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Labeling Hodgepodges in the Static and Interactive Environments

 

Static Labeling

    
Cover and excerpt from Visual Explanations, by Edward R. Tufte
My interests as they are, you could probably easily guess that I am a big fan of Edward Tufte.  "Good design is clear thinking made visible." -a mantra here at IDV Solutions.
The image on the left (a gathering of the American Astronomical Society in 1950), from Tufte’s Visual Explanations, cleverly uses hand drawn and numbered heads as an intermediary code that links individuals in the image with their typed names.
Some other quotable person once said, "Talent imitates, but genius steals" so when the staff of IDV Solutions assembled for a frigid impromptu photo last February, I thought it would be fitting to annotate it in the spirit of Tufte.

Here is my rendition of the IDV Solutions staff picture complete with trace outlines of folks’ profiles.  I will tell you, I did look at my coworkers a little differently for a while after tracing the various subtle contours of their craniums (and does my hairline really go back that far??).

This sort of labeling offset works in situations like this because the hodgepodge randomness of the content does not lend itself well to our matrix-y sensibilities of reading lists.

Interactive Labeling

In the interactive version of this staff photo, navigational prompting by the user can correlate the visual and the textual.  For example, when the user rolls over the text name, that employee will be highlighted in the photo (in this IDV’s Product Manager, Scott Caulk).  Likewise, rolling over folks in the image will highlight their names.  I suppose there could be a hovering tooltip near Scott’s head on rollover -so many options.  Interaction in this case replaces the intermediary code (my hand-drawn numbered heads).  Less time is spent "decoding" and more time is spent understanding.  Also, the real estate that would have been occupied by the intermediary code can be allocated to more juicy things (like a bigger map!).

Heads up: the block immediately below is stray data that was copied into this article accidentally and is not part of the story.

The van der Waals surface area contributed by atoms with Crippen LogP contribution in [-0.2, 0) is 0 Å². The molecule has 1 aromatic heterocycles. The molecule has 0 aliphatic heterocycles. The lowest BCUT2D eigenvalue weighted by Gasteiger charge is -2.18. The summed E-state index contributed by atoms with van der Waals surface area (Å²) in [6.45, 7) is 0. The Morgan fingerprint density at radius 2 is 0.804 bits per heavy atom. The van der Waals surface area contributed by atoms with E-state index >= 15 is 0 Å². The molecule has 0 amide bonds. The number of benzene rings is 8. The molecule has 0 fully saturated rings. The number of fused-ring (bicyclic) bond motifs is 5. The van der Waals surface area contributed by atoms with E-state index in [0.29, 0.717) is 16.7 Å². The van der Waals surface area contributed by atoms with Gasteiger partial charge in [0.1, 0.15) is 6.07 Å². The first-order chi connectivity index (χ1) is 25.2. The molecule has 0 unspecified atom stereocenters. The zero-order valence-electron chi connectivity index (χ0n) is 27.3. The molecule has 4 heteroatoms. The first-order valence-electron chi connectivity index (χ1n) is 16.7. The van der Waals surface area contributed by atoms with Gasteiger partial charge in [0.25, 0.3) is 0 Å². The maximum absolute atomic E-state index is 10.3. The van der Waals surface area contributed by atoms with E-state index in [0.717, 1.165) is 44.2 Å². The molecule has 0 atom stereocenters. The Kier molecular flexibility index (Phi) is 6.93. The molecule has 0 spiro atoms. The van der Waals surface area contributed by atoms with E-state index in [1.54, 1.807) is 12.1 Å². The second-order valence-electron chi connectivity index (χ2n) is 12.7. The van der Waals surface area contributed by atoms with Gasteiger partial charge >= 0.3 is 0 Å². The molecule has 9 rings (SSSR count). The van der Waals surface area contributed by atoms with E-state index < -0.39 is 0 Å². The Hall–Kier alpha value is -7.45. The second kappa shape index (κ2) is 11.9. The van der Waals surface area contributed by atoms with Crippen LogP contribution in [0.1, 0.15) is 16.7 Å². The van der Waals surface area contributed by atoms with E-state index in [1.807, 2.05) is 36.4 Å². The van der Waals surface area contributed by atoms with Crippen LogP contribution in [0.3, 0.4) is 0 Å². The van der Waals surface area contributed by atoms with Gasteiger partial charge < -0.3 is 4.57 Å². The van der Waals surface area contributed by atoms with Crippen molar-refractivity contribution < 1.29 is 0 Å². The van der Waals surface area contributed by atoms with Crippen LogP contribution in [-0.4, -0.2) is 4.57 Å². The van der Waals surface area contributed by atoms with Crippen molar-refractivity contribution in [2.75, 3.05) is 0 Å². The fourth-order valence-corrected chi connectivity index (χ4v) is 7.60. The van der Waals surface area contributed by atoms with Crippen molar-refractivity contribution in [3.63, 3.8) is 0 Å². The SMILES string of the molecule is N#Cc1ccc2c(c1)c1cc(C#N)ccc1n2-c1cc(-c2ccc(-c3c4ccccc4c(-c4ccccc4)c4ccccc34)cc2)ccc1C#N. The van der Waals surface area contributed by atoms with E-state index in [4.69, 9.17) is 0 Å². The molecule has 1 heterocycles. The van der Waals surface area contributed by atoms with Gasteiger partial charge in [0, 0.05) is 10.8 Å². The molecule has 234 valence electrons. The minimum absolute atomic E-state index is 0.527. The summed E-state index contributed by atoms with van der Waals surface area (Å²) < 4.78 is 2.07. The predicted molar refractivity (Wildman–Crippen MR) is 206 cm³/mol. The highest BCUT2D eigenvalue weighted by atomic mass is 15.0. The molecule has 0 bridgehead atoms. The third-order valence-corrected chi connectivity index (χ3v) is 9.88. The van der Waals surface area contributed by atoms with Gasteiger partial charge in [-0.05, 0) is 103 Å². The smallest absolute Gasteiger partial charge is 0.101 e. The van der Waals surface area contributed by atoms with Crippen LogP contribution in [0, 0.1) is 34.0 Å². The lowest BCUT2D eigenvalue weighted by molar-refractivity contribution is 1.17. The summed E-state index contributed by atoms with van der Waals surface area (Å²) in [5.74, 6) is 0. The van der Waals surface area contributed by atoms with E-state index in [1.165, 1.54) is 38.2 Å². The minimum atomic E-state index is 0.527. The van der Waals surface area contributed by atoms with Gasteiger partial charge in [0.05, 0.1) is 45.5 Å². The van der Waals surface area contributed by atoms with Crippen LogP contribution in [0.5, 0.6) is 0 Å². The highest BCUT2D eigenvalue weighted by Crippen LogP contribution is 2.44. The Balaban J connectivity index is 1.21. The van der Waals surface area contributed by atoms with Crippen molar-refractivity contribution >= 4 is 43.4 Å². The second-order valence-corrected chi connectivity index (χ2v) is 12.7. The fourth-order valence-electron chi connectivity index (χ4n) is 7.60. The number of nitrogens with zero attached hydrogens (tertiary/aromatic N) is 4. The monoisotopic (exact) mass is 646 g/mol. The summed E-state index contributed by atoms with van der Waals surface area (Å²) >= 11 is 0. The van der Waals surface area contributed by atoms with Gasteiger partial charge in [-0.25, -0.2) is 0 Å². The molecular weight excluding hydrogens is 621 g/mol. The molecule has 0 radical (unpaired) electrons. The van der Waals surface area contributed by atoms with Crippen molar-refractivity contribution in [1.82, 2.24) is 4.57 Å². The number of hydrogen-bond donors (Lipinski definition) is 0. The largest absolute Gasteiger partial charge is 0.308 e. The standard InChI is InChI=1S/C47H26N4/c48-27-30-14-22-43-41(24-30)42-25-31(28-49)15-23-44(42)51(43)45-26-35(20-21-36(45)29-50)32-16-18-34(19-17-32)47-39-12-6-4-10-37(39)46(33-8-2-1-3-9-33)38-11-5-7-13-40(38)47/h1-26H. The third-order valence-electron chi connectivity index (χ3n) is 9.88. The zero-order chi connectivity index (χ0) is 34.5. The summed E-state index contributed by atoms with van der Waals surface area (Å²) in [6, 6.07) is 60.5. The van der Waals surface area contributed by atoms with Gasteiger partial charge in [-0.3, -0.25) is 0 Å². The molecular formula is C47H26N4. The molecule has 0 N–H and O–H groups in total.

Labeling in Composite Applications

Often, perhaps more often than not, the features to be labeled in a composite application are many, and barring complex placement and orientation algorithms, the result will typically look like a thicket.  A great solution is the use of a responsive, user-driven, tooltip that initiates on rollover (not click) and provides the would-have-been-a-label content on demand rather than in an all-at-once fire hose style.  There is an opportunity cost to blanketly filling the interface with labeling; a benefit of the interactive tooltip is it recoups that cost and can afford to show a little more information than just, say, name.

Users navigate data by scent.  That is, they behave like predators actively scanning for information.  In the image below, left, the all at once nature of the labeling results in an interface that is largely indecipherable; the metaphor’s equivalent of a disorienting herd of zebras.  On the right, the user can be certain which label is associated with which feature.  The rollover tooltip drives, via an invited preview, the action of clicking a feature for additional details and provides a smoother more intuitive path for deeper data diving.

            

Then again, sometimes it is nice just to show feature labels right on the map without needing to tooltip over them -but it depends on how many.  Ours is a world of variables.

John Nelson / IDV Solutions / john.nelson@idvsolutions.com

2 responses

  1. Ben

    With regard to Tufte and maps, you might appreciate this article.

    September 12, 2007 at 2:25 pm

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